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  • Author or Editor: Ewout W. Steyerberg x
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Chantal W. P. M. Hukkelhoven, Ewout W. Steyerberg, Elana Farace, J. Dik F. Habbema, Lawrence F. Marshall and Andrew I. R. Maas

Object. Regional differences have been shown in patient characteristics and case management within multiple unselected series of patients suffering from traumatic brain injury (TBI). One might expect that such regional heterogeneity would be small in a more selected population of a randomized clinical trial. The goal of this study was to examine what regional differences in patient characteristics, case management, and outcomes exist between continents and among countries within a patient population included in a randomized clinical trial.

Methods. Data were extracted from two concurrently conducted randomized clinical trials of the drug tirilazad; the designs of these studies were similar. The studies included 1701 patients with severe and 476 patients with moderate TBI. Differences were primarily investigated between studies performed in Europe and North America, but also among European regions and between Canada and the United States. Associations among regions and outcomes (6-month mortality rate and Glasgow Outcome Scale scores) were studied using multivariable logistic regression analysis.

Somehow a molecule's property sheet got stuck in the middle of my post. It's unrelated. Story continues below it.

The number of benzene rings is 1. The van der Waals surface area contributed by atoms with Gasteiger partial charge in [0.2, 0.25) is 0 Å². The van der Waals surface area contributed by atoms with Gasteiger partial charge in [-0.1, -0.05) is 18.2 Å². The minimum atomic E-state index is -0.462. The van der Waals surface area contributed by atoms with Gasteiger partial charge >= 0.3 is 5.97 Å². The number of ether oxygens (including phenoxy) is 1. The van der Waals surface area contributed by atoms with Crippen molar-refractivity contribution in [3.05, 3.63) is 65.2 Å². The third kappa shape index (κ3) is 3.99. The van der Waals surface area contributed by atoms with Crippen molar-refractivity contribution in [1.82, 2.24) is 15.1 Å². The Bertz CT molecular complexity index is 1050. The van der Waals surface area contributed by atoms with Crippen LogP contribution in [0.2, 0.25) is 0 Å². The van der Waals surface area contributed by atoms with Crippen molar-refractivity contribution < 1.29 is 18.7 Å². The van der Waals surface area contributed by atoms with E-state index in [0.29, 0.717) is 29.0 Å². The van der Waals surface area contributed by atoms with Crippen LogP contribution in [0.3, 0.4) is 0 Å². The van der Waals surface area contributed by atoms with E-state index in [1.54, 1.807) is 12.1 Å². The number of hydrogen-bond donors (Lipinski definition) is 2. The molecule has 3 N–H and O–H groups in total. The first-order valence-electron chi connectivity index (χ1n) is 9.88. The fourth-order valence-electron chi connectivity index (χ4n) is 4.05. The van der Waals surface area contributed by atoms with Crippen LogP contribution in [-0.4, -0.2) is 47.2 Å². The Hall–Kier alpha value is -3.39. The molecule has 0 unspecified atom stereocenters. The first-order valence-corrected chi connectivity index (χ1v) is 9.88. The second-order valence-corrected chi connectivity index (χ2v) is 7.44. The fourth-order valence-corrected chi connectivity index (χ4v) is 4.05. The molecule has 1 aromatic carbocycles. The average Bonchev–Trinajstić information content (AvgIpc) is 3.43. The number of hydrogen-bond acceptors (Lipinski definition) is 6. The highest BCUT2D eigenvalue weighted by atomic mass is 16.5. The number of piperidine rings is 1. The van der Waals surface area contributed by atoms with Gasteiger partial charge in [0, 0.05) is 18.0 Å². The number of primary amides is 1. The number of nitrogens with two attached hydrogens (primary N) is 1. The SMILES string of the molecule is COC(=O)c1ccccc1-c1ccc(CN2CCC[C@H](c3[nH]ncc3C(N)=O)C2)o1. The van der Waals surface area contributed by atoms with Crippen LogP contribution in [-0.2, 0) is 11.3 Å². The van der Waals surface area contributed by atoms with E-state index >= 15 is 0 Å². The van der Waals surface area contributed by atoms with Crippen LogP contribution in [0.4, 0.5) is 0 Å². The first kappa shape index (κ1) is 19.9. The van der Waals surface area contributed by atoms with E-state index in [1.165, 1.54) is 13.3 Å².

Comparisons between continents and among regions within Europe showed differences in the distribution of patient ages, causes of injury, and several clinical characteristics (motor score, pupillary reactivity, hypoxia, hypotension, intracranial pressure [ICP]), and findings on computerized tomography scans. Secondary referrals occurred 2.5 times more frequently in Europe. Within Europe secondary referral was mainly associated with an increased proportion of patients with mass lesions (46% in the European Study compared with 40% in the North American Study). Therapy for lowering ICP was more frequently applied in North America. After adjustments for case mix and management, mortality and unfavorable outcomes were significantly higher in Europe (odds ratios = 1.58 and 1.46, respectively). Significant differences in outcome between regions within Europe or within North America were not observed.

Conclusions. Despite the use of a strict study protocol, considerable differences in patient characteristics and case management exist between continents and among countries, reflecting variations in social, cultural, and organizational aspects. Outcomes of TBI may be worse in Europe compared with North America, but this finding requires further study.